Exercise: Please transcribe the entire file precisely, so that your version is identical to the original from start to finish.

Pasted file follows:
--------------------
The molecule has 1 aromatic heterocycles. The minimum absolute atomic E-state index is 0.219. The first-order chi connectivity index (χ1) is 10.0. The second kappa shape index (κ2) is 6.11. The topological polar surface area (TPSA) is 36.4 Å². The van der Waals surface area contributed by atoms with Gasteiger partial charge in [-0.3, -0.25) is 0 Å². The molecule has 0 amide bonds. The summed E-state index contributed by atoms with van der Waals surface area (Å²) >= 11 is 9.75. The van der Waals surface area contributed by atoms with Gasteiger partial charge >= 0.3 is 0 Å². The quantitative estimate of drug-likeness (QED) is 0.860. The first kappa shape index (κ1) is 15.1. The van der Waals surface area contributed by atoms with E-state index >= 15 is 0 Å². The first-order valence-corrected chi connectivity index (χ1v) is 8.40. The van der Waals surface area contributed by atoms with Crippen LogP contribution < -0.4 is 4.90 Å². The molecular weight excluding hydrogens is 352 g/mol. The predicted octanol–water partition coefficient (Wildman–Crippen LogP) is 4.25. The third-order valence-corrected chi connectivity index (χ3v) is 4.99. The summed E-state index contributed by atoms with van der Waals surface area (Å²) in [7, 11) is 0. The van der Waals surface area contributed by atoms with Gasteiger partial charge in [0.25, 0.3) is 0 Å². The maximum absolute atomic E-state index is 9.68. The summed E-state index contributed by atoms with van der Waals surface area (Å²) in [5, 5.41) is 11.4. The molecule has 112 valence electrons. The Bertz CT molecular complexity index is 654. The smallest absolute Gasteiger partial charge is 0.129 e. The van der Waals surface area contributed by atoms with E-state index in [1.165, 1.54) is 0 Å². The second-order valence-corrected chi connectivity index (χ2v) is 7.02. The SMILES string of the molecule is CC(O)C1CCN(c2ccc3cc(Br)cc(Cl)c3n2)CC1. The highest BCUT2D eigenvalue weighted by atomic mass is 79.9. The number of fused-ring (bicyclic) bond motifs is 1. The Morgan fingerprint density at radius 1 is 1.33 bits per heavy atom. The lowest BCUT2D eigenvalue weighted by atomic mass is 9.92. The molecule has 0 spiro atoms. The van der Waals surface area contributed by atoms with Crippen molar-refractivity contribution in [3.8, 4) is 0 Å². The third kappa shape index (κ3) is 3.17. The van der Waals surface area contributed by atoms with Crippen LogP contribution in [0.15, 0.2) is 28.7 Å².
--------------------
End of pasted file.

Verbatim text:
The molecule has 1 aromatic heterocycles. The minimum absolute atomic E-state index is 0.219. The first-order chi connectivity index (χ1) is 10.0. The second kappa shape index (κ2) is 6.11. The topological polar surface area (TPSA) is 36.4 Å². The van der Waals surface area contributed by atoms with Gasteiger partial charge in [-0.3, -0.25) is 0 Å². The molecule has 0 amide bonds. The summed E-state index contributed by atoms with van der Waals surface area (Å²) >= 11 is 9.75. The van der Waals surface area contributed by atoms with Gasteiger partial charge >= 0.3 is 0 Å². The quantitative estimate of drug-likeness (QED) is 0.860. The first kappa shape index (κ1) is 15.1. The van der Waals surface area contributed by atoms with E-state index >= 15 is 0 Å². The first-order valence-corrected chi connectivity index (χ1v) is 8.40. The van der Waals surface area contributed by atoms with Crippen LogP contribution < -0.4 is 4.90 Å². The molecular weight excluding hydrogens is 352 g/mol. The predicted octanol–water partition coefficient (Wildman–Crippen LogP) is 4.25. The third-order valence-corrected chi connectivity index (χ3v) is 4.99. The summed E-state index contributed by atoms with van der Waals surface area (Å²) in [7, 11) is 0. The van der Waals surface area contributed by atoms with Gasteiger partial charge in [0.25, 0.3) is 0 Å². The maximum absolute atomic E-state index is 9.68. The summed E-state index contributed by atoms with van der Waals surface area (Å²) in [5, 5.41) is 11.4. The molecule has 112 valence electrons. The Bertz CT molecular complexity index is 654. The smallest absolute Gasteiger partial charge is 0.129 e. The van der Waals surface area contributed by atoms with E-state index in [1.165, 1.54) is 0 Å². The second-order valence-corrected chi connectivity index (χ2v) is 7.02. The SMILES string of the molecule is CC(O)C1CCN(c2ccc3cc(Br)cc(Cl)c3n2)CC1. The highest BCUT2D eigenvalue weighted by atomic mass is 79.9. The number of fused-ring (bicyclic) bond motifs is 1. The Morgan fingerprint density at radius 1 is 1.33 bits per heavy atom. The lowest BCUT2D eigenvalue weighted by atomic mass is 9.92. The molecule has 0 spiro atoms. The van der Waals surface area contributed by atoms with Crippen molar-refractivity contribution in [3.8, 4) is 0 Å². The third kappa shape index (κ3) is 3.17. The van der Waals surface area contributed by atoms with Crippen LogP contribution in [0.15, 0.2) is 28.7 Å².